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My Review of Bill by Vern Myers
Bill: A Novella. Vern Myers. NY: Pelican Publishing. 102 pp. Cloth, $17.95. Reviewed by Gerald Bass
To start, I would like you to know that I am writing this book review on an old fashioned manual typewriter, an Olympia Model 9 in fact, that I purchased at a consignment antique store. I think this machine dates back to the early 1970s. It makes a nostalgic clack-clack-clack sound. I am not writing this book review in solidarity with author Vern Myers (who refuses to use a computer and composes his work on a 1968 Underwood-Miller, and before that a 1909 Corona 3, the same Ernest Hemingway employed for his early works), no; I am afraid my reason is pedestrian in nature: my girlfriend, Michèle, deep-sixed my Sony Vaio laptop into the back end of the toilet, where the water rises after you flush, after what one would call “a heated argument.” She locked herself in the shitter (which she hates me to call the commode), after having grabbed my laptop, stating that I loved my machine more than her; that she was jealous of the attention I gave to my novel-in-progress. Needless to say, my laptop will not start up. A friend told me to let it dry out. I will probably have to take it to a shop and pray that they can recover my data—most importantly: my unfinished novel, which I have been laboring at for three years now.
It’s an opus, this novel of mine, 850 pages and three-fourths done, so I would say it will be 1,000 manuscript pages when finished, or around 250,000 words. It began as a short story, and then I thought it would be a novella, 80 pages at best, but the thing took on a life of its own. I hear that is what happened to Vern Myers’ 23,000-word masterpiece, Bill. Talking grapes around the New York literati have it that Myers worked on the project for nearly five years and had 600 pages of rambling text, some typewritten, some hand-written, and his editor, Stanley Flint, pulled a Max Perkins (to Myers’ Thomas Wolfe) or Gordon Lish (Raymond Carver) and hacked away, jumbled and tossed like the proverbial salad of sentences, and came up with this current 102 page book.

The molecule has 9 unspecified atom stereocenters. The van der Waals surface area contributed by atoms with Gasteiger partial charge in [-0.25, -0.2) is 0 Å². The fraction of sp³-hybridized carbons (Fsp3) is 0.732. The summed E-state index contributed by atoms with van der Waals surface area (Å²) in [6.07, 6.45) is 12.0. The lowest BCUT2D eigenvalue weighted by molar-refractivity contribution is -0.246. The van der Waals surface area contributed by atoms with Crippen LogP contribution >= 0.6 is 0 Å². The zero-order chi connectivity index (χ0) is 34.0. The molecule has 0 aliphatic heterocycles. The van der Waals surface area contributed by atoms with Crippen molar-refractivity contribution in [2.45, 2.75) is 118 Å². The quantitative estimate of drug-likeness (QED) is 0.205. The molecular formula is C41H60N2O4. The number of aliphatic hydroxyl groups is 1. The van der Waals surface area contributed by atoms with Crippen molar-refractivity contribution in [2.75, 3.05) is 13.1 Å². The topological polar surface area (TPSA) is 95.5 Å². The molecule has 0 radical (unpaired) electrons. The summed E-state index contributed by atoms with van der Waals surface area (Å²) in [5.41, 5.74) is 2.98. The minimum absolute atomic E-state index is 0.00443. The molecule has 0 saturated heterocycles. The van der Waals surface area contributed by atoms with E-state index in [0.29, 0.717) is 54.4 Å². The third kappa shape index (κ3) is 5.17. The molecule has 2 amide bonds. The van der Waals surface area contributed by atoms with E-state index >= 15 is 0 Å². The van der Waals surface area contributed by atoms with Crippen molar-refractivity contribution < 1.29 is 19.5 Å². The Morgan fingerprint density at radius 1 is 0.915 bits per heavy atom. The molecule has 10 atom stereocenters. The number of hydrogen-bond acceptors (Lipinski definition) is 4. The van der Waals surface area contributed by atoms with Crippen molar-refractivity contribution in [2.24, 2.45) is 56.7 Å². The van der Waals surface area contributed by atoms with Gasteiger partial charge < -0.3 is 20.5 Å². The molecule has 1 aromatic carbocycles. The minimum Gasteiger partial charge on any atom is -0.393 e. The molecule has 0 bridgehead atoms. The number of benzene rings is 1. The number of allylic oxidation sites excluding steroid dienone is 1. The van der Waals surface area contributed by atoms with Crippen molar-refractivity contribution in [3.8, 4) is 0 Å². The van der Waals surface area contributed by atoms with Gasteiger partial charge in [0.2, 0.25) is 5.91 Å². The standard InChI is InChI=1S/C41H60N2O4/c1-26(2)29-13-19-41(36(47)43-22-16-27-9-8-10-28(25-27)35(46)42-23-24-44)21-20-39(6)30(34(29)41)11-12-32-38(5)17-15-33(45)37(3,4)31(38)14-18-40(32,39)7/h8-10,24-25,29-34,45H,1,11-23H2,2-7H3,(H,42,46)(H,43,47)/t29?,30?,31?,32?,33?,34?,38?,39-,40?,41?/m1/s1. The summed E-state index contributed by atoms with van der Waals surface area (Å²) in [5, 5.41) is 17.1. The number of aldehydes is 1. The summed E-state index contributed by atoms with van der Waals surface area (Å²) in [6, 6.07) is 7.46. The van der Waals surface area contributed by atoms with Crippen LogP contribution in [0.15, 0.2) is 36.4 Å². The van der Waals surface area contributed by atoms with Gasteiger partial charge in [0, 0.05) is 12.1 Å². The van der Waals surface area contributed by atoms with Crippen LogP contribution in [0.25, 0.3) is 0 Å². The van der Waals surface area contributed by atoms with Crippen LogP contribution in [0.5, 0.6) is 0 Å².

I read Bill in one sitting, or a single bath soak, an hour and a half’s worth of water: after Michèle destroyed my computer and possibly my novel (which, by the way, is titled Lunch on the Grass), I drew a hot bath (I own a claw foot tub, talk about antediluvian delights!) to calm my nerves, opened a bottle of cognac, and slipped into the water with the ARC of Bill that I had received in the mail from the book editor of the newspaper you are reading this review in.
For Vern Myers, 102 pages (23,000 words, the margins generous) is War and Peace. Myers, the past decade, has been known as King of 3,000 Words or Less. Your typical Myers story is 1,500 to 2,000 words, each with the epic impact of a Shakespearian tragedy and the emotional complexities of a Chekovian triptych of 5-act plays. Some say it is his life-long friend and editor, Flint, who has fine-tuned the 5,000 words of new story Myers sends in to a magnificent 3,000 word slice of American Literature; Flint published many of these in Dapper Magazine, a slick where he was fiction editor for a decade. Critics are certain to debate over this decades after Myers is gone.
Myers was often asked, at readings and lectures and interviews (the few he has granted): “Are you ever going to write a novel?” and his jovial answer was (with a stiff Long Island Iced Tea in hand): “I’m working on said novel now, something I call Bill: A Life, but the real question is: Will I ever finish it? The second real question being: Will I ever publish it?” (I know this because I attended a reading of his at the UCSD campus four years ago where such Q&A took place.)
I read Bill: A Novella (what happened to a life?)...
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